Peter Whelan’s Accrington Pals stands out from the plethora of World War One plays in its avoidance of gratuitous battlefield violence, instead telling the true story of the war effort in a small Lancashire community. Accrington was the smallest town in England to raise a volunteer Pals Brigade to fight in France. The play portrays the effect war has on the men who go to fight it, and the women left behind.
While the first act of Tower Theatre Company‘s interpretation lays an interesting groundwork, the second act is where this play comes into its own. Emotions run high as the women on the home front wait to hear news about their husbands, fathers and brothers. Reactions range from grief to guilt to denial, saying as much about the community as a whole as it does about the individuals. Many WWI theatre pieces come across as stuffy and distanced but this remains fresh, and despite the dark threat of the war lingering throughout, it’s interspersed with tasteful humour.
So polished were the performances that we wouldn’t have known it was opening night save for the smell of fresh paint disseminating from the set. Jillian Bradley handles the character of introvert May skilfully, provided with the perfect antidote in Amy Harrison’s Eva. Support characters Sarah (Michelle Fox) and Bertha (Jenny Ross) tread a fine line between girly giddishness and pantomime fodder.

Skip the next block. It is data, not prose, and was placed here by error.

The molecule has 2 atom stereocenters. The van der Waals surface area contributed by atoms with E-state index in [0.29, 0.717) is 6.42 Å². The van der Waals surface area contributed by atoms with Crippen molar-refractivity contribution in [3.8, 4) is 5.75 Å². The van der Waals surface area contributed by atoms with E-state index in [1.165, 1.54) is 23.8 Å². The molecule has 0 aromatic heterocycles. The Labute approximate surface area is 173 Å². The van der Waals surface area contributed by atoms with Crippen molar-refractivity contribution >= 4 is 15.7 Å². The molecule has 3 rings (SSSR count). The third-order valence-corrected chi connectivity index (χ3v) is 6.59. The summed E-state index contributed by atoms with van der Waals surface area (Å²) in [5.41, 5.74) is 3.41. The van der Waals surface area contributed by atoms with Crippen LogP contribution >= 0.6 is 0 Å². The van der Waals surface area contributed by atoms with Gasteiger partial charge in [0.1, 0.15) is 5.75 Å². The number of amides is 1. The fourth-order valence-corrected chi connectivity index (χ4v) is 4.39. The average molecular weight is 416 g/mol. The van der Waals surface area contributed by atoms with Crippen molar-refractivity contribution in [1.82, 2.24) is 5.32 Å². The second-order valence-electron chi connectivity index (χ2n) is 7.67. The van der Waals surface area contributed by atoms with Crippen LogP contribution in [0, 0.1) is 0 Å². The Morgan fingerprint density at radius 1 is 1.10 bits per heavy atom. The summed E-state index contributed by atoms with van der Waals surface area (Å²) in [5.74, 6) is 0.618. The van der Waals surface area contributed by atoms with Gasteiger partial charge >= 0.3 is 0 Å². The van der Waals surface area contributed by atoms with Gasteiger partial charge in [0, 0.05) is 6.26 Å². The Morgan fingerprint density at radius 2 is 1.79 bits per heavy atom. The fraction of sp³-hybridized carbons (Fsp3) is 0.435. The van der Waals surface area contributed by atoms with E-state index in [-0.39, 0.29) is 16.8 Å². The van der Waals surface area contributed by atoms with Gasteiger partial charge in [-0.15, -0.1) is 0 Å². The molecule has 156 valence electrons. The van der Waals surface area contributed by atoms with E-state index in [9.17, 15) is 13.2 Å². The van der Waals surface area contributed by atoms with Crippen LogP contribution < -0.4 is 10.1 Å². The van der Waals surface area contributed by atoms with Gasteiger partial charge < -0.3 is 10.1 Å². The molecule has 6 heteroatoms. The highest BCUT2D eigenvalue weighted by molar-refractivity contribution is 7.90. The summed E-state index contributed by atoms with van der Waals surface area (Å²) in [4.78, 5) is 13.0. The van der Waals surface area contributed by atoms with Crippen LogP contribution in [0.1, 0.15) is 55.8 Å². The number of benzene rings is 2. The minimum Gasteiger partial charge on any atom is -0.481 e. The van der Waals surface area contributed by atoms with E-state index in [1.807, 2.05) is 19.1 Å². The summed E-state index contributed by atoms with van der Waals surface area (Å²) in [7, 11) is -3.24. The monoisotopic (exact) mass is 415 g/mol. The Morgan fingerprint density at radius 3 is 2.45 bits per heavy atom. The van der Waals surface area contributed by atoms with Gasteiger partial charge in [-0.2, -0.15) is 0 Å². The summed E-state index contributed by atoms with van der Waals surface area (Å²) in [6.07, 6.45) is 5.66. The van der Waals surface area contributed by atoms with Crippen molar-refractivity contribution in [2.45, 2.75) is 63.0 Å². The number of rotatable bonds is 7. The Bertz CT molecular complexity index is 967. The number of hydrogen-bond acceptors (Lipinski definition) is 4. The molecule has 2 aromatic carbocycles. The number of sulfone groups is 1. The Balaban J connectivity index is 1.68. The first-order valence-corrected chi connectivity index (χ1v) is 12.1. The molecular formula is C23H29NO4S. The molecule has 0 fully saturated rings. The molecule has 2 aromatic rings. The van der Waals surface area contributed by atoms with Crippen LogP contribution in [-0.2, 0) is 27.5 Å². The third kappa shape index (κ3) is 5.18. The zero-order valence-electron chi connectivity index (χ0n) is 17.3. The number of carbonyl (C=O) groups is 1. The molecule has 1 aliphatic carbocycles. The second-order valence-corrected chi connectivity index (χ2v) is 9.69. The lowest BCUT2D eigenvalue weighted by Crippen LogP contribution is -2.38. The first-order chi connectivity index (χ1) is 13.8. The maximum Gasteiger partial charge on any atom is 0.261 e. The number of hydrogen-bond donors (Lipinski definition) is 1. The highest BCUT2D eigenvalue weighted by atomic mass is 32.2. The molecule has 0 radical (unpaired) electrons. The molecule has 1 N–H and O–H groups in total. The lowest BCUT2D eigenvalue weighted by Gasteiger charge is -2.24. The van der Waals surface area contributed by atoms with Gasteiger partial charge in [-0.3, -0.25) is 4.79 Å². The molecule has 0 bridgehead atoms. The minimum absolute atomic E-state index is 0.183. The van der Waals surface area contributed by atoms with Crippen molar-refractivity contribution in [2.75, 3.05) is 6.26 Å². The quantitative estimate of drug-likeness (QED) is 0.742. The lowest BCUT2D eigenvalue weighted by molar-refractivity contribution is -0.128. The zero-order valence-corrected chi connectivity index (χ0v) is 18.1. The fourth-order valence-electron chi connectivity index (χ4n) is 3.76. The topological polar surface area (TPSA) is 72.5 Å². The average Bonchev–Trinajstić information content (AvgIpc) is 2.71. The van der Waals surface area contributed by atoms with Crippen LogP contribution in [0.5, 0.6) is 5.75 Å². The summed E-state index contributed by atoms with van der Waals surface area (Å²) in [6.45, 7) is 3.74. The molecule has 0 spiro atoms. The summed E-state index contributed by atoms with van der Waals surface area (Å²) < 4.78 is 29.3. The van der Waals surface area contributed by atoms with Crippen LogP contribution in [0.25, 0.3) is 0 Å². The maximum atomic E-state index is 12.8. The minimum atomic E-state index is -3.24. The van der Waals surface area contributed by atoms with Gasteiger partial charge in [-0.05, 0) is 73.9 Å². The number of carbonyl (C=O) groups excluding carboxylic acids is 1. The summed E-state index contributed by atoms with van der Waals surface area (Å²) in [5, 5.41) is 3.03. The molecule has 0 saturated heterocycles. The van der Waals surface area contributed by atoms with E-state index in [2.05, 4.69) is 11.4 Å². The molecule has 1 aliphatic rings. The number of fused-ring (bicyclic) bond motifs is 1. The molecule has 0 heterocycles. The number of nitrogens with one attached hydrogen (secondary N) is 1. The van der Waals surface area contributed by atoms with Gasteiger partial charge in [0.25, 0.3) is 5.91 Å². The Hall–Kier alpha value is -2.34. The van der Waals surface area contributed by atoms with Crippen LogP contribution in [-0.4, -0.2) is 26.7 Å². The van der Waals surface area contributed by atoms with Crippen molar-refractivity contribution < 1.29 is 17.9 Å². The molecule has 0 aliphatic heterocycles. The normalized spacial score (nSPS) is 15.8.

Despite the subject matter being nearly a century old, several themes are still relevant today and brought to light in this production, making it relatable to a modern day audience. In particular, the demystifying of men’s jobs that women take over and the acknowledgement of men’s fear of displacement in the workforce strikes a chord with audiences.
Tower Theatre Company’s production of The Accrington Pals runs until 22 March 2014 at The Bridewell Theatre, Bride Lane, EC4Y 8EQ. Book tickets here. Londonist saw this show on a complimentary review ticket.